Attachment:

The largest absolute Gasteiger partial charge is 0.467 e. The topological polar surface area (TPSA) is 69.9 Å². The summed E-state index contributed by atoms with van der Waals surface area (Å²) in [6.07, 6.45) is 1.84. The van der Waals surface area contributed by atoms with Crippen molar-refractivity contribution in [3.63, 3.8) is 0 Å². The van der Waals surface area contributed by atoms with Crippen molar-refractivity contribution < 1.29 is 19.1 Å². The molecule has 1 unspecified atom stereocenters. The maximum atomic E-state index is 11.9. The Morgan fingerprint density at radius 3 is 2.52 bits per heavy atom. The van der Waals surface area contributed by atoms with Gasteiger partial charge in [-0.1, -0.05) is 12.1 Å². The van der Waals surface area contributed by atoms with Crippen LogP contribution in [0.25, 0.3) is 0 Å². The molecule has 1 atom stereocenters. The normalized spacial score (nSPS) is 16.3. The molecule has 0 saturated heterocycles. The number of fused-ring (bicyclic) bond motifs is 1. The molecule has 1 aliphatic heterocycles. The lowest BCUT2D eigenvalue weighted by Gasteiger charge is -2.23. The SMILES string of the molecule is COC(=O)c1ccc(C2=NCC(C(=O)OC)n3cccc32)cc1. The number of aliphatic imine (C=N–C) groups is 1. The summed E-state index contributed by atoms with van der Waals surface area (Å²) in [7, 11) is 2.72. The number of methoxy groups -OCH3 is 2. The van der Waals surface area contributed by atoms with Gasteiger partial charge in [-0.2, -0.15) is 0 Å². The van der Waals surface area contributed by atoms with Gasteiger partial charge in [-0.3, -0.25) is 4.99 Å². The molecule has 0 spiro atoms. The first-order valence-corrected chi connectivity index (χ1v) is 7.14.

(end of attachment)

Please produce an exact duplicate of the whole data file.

The largest absolute Gasteiger partial charge is 0.467 e. The topological polar surface area (TPSA) is 69.9 Å². The summed E-state index contributed by atoms with van der Waals surface area (Å²) in [6.07, 6.45) is 1.84. The van der Waals surface area contributed by atoms with Crippen molar-refractivity contribution in [3.63, 3.8) is 0 Å². The van der Waals surface area contributed by atoms with Crippen molar-refractivity contribution < 1.29 is 19.1 Å². The molecule has 1 unspecified atom stereocenters. The maximum atomic E-state index is 11.9. The Morgan fingerprint density at radius 3 is 2.52 bits per heavy atom. The van der Waals surface area contributed by atoms with Gasteiger partial charge in [-0.1, -0.05) is 12.1 Å². The van der Waals surface area contributed by atoms with Crippen LogP contribution in [0.25, 0.3) is 0 Å². The molecule has 1 atom stereocenters. The normalized spacial score (nSPS) is 16.3. The molecule has 0 saturated heterocycles. The number of fused-ring (bicyclic) bond motifs is 1. The molecule has 1 aliphatic heterocycles. The lowest BCUT2D eigenvalue weighted by Gasteiger charge is -2.23. The SMILES string of the molecule is COC(=O)c1ccc(C2=NCC(C(=O)OC)n3cccc32)cc1. The number of aliphatic imine (C=N–C) groups is 1. The summed E-state index contributed by atoms with van der Waals surface area (Å²) in [7, 11) is 2.72. The number of methoxy groups -OCH3 is 2. The van der Waals surface area contributed by atoms with Gasteiger partial charge in [-0.2, -0.15) is 0 Å². The van der Waals surface area contributed by atoms with Gasteiger partial charge in [-0.3, -0.25) is 4.99 Å². The molecule has 0 spiro atoms. The first-order valence-corrected chi connectivity index (χ1v) is 7.14.